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Language Family: Salishan

Language known as: Bella Coola
Key Phrases
alhalatsicwliwanuks alh ti suuncwt? - how are you today?
axw ku kwmanu!A - Good bye
stutwiniitscwB - thank you
yaw smatmcC - hello friend
NuxalkD - Nation of the Bella Coola Valley
For more key phrases see the Language Resource Page

Nuxalk D is spoken by the people of the Nuxalk Nation who live primary in the Bella Coola valley on the central coast.

The Nuxalk Nation territory is made up of an amalgamation of four main territorial divisions; Taliyuumc, Sutslhmc, Kwalhnmc and Nuxalkmc. Each group spoke the same language but had its own dialect. In the early 1900’s after the devastation of European influences the people of Taliyuumc, Sutslhmc, Kwalhnmc, moved to the Nuxalk village of Q’umk’uts’. From this event all of these ancestral divisions now use the designation of Nuxalkmc (Nuxalk people) as their nation’s name.1

State of the Language

Population: 14832 3
Fluent speakers: 401

Though the number of fluent speakers has not increased, the language is now taught in both the Provincial school system and the Nuxalk Nation's school, Acwsalcta (which means "a place of learning). Nuxalk language classes, if taken to at least the Grade 11 level, are considered adequate second language qualifications for entry to the major B.C. universities.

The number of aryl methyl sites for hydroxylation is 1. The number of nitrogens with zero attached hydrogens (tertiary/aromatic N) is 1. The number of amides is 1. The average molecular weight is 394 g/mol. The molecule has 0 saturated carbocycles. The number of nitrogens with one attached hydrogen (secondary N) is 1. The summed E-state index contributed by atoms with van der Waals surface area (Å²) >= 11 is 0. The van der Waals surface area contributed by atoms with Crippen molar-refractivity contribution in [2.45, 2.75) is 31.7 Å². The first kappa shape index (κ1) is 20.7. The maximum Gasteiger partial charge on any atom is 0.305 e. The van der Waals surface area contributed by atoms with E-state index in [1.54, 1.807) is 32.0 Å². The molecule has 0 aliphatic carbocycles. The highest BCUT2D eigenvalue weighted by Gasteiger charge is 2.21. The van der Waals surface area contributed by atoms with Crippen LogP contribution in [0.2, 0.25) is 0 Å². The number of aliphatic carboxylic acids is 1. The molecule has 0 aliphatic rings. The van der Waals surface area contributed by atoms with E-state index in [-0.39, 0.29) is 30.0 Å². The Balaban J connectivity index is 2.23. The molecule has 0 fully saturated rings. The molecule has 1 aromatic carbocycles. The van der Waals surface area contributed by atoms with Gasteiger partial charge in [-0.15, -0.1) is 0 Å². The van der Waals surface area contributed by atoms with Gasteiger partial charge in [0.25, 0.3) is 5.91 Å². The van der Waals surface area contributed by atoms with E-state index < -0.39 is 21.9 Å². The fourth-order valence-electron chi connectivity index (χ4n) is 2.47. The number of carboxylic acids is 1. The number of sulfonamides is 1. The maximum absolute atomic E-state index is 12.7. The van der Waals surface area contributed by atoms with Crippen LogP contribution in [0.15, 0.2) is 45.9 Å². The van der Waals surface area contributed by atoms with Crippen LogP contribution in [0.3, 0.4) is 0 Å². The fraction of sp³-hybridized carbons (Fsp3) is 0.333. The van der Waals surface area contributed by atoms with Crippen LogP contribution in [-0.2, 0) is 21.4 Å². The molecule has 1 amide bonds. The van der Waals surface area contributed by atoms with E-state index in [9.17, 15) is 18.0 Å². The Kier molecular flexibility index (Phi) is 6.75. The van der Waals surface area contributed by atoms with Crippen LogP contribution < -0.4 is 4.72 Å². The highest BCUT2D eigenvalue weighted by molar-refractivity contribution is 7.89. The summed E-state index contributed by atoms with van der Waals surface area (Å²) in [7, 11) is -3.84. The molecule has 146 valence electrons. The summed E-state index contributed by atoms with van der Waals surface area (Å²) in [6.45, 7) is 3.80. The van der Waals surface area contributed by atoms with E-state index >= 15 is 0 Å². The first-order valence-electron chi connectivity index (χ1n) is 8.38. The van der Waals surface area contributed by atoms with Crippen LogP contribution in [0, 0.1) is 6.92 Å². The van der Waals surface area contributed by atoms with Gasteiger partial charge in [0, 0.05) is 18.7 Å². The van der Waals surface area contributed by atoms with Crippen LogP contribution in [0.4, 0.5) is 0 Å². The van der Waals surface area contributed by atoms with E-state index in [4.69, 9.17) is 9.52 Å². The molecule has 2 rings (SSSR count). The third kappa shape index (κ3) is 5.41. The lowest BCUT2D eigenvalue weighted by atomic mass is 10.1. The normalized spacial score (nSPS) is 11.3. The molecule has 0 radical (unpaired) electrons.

First Nation Population Fluent Speakers Understand or Speak Somewhat Learning Speakers
Nuxalk Nation4166017505261
Footnotes / References
1. Tallio, C. (2008, June 4). Interview with Clyde Tallio.
2. This does not include people with Nuxalk ancestry who are registered with other First Nations.
3. Indian and Northern Affairs Canada (2008). First Nation Registered Population.
4. Language Data from Wuikinuxv Kitasoo Nuxalk Tribal Council (2014), Language Needs Assessment #3255

Audio Clip References
A. axw ku kwmanu! - Nelson, Chris (2008). Nuxalk Language Archive.
B. stutwiniitscw - Tallio, Clyde (2008). Nuxalk Language Archive.
C. yaw smatmc - Nelson, Chris (2008). Nuxalk Language Archive.
D. Nuxalk - Nelson, Chris (2008). Nuxalk Language Archive.